Mateo at 2 months

JKB_0663mJKB_0662  Mateo has accomplished a lot in the past month! His breathing is still loud, but much less squeaky than it used to be. He still has uncomfortable reflux that awakens him, but with trial and error we are working on getting that addressed. Feeding is slightly better: In the mornings we have successful nursing sessions and hoping that will increase to include the rest of the day by the next month!  Bottle feeds are better too, as he’s only rarely having gagging and choking episodes. We do need to be on the ball with sleepy and hungry cues- if we misinterpret them he goes on a 30-60 minute crying jag that’s hard to recover him from. Luckily that has only happened a handful of times. Going outside sometimes helps flip his switch. I remember Lucas being the same way as a tiny infant. In fact, well through his 6th or 7th month we had to walk him up and down McCandless Street (when the weather was good) or show him the outdoors through his bedroom window to soothe him! And now Lucas loves being outside and loves nature. I hope that means Mateo will too! 🙂IMG_1123bsm

Mateo is also now smiling and reaching for our faces, which we love 🙂

IMG_1468smStats: Height: 22″ (10th percentile), 11lbs 7oz (35th percentile). He has maintained his spot on the WHO growth curve weight chart so that’s encouraging! IMG_1051sm

Mateo at 1 month

Mateo’s status update at one month can really only include how he’s eating and sleeping- as that’s all that babies do at this age! But in order to report on that, i have to include the fact that Mateo began his life with a laryngomalacia diagnosis- which affects both eating and sleeping. Laryngomalacia means softened or floppy larynx (voicebox). Each of his inhalations is accompanied by a high pitched squeak as he tries to draw air in through the cartilage in his windpipe that’s flopping closed on itself. And when it’s not squeaking it sounds scary and obstructed. But since he’s only turning blue around his mouth and nowhere else then he is reportedly getting enough oxygen that we dont need to intervene medically. Most kids grow out of this condition by age 2 at the latest, though a lot are better earlier than that. Some need surgery, feeding tubes, supplemental oxygen or apnea monitors. Teo’s ENT sent a scope camera down his throat and determined he was not a surgical candidate at this time though we will reassess that in a couple months. His feeding specialist doesn’t think he needs a feeding tube until he starts refusing feeds or stops gaining weight at the appropriate rate. Which usually doesn’t happen til 3-4 months old. So that’s all good news.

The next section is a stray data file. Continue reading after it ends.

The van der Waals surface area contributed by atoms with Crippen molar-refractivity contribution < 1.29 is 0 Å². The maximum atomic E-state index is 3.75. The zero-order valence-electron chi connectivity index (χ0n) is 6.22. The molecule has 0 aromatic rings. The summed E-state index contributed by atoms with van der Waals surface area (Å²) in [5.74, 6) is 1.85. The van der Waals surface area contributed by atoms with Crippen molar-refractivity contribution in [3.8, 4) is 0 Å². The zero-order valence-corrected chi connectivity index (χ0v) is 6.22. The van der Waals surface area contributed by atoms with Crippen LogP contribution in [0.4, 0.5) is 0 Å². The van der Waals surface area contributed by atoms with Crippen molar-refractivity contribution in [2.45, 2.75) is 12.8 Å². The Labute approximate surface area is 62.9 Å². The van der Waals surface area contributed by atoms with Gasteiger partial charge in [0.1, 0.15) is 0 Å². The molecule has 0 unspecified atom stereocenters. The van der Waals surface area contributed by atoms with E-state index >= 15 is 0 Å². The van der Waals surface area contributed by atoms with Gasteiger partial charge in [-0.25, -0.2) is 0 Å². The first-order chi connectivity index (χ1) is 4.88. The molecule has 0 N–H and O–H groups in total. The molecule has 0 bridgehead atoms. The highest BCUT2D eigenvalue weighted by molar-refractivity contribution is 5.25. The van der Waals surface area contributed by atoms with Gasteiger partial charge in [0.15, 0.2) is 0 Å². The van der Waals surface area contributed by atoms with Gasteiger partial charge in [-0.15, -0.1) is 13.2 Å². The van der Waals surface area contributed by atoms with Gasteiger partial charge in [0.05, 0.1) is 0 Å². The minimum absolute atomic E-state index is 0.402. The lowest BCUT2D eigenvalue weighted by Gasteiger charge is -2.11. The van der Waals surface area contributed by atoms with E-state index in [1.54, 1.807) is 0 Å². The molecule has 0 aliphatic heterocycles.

It’s been difficult to find positions that maximize Teo’s breathing capacity (left side and belly sleeping are the winners) and it’s been difficult to feed him as he cant coordinate breathing and swallowing very well. It takes 45-60 min to feed him (double to triple the time it should take since it’s such hard work for him) and then he’s right back asleep- either in arms or in a vibrating infant lounger. He sleeps about 1-2 hrs before he wakes for a diaper change and feed. We occasionally have about 5 min of alert time (if any) before he starts crying. We are looking forward to his 2nd month with hopes that he starts to find some relief from his discomfort, has some alert awake time and learns to smile! 🙂

Mateo’s one month stats:  Height: 21″ (25th percentile) Weight: 9lbs 7 oz (35th percentile)

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